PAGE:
Stephen Ferris at Bangor Rugby Club

Ferris shines light on importance of grassroots rugby

Investment in grassroots rugby plays an integral role in future World Cup success, it has been claimed this week.

As Ireland hope to continue their blistering start to their 2023 World Cup campaign with a heavyweight clash against South Africa in Paris on Saturday night, former British and Irish Lion Stephen Ferris visited Bangor Rugby Club in Northern Ireland in a celebration of The National Lottery’s game-changing support for grassroots rugby.

For Ferris, grassroots rugby clubs have a special meaning, especially as he started his career at the Portadown youth system. Bangor is one of 50 local clubs governed by Ulster Rugby, which has received around £605,000 of National Lottery funding in the past two years, which has gone towards numerous participation programmes.

Ulster Rugby has nurtured many rugby stars in Northern Ireland, including iconic rugby players, such as Tommy Bowe, Rory Best,  and Iain Henderson among many others.

Current Ireland centre Stuart McCloskey is among the players to have come through the ranks at Bangor, but additional funding is crucial to the upkeep of the club’s talent factory, according to Ulster’s head of rugby development, Chris Webster. 

“The funding we’ve received through The National Lottery has played a huge role in supporting staff, who in turn support clubs to deliver all their rugby activity,” said Webster.

“The women and girls’ game are our biggest growth area. The number of players both within clubs and schools at adult and youth level has sky rocketed.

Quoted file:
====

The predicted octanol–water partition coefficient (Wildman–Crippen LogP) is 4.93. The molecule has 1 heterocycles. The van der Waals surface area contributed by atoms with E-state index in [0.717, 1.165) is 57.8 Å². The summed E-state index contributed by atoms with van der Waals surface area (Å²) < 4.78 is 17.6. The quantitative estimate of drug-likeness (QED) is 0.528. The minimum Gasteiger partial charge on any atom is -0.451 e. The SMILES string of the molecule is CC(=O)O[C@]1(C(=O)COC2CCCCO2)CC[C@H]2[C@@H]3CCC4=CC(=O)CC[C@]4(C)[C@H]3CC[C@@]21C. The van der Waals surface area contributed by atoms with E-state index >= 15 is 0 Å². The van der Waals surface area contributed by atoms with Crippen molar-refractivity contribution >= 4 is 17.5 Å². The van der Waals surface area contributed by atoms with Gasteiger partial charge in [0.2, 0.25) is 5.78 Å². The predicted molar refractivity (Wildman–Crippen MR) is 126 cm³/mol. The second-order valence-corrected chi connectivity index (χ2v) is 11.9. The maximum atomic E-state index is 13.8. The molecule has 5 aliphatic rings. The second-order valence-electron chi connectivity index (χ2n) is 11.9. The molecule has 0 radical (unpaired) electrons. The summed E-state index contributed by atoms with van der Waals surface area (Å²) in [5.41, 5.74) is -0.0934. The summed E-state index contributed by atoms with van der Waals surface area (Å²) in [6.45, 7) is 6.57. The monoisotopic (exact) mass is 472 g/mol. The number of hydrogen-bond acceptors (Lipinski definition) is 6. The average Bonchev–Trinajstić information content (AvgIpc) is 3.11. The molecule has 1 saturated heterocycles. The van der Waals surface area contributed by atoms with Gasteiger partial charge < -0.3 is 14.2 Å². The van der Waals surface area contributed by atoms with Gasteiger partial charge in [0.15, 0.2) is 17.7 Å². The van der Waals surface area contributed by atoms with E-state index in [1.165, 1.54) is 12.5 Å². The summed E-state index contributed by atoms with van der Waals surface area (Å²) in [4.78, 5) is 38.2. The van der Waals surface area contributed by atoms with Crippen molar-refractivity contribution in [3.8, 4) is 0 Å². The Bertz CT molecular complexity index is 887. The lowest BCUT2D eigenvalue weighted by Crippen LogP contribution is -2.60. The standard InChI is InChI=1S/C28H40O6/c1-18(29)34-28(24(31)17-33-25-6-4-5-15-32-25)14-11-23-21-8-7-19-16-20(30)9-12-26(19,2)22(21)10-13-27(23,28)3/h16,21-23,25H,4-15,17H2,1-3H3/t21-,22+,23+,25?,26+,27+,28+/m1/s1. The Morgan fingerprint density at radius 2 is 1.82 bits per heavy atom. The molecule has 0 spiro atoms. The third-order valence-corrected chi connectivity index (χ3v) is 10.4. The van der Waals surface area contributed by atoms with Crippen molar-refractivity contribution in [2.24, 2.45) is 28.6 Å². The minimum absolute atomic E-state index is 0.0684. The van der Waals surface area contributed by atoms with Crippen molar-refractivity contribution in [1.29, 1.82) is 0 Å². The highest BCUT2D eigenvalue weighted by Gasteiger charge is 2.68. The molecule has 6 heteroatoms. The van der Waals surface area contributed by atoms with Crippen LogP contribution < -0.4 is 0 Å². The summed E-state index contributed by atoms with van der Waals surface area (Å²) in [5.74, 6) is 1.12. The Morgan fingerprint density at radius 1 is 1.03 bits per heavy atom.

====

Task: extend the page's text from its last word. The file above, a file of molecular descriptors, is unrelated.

“So, the investment from The National Lottery has allowed us to invest in a couple of key strategic posts to help us develop, and without it, we wouldn’t be able to run some of the programmes we have, or to react to the changing needs amongst our players.

“But we also recognise that the majority of rugby within Ulster is delivered by volunteers and without volunteers and the funding provided to support them, we couldn’t provide the playing opportunities we currently do.”

Ferris’ visit could not be timelier as World Cup fever sweeps across the nation, with the world’s number one side gunning for their maiden tournament triumph. He was able to see first-hand the impact funding can have on clubs like Bangor RFC – clubs which nurtured the Irish team and paved their way to success – and record a special good luck message and meet some of the club’s players.

Each Irish Rugby squad release places the details of every player’s club and province next to their name, and Webster believes that serves as a reminder of the role grassroots rugby plays in shaping future internationals.

“Grassroots rugby is the most important aspect of the professional game because it is the long-term lifeblood of rugby within Ulster,” he said.

“Stuart’s first involvement came through mini rugby at Bangor, that was all volunteer-led and without that opportunity, Stuart wouldn’t be in the position he’s in now.”

And Ferris’ visit did more than just whet the appetite ahead of one of the most eagerly awaited games in the history of Irish rugby.

“Accessibility is very important,” added Webster. “The chance for young people, and even some of the adults, to meet their heroes is really important and that creates a sense of connection and pride about rugby in Ulster.

“That’s one of the unique aspects of rugby within Ulster – we’ve got a very clear pathway and connection between the grassroots and professional game.

“There’s no doubt that the further Ireland progresses within the tournament, the more positive it is for us. To win the World Cup would be amazing.”

Bangor Rugby Club is amongst the thousands of grassroots rugby projects throughout the UK benefiting from the £30 million raised by National Lottery players every week for good causes.

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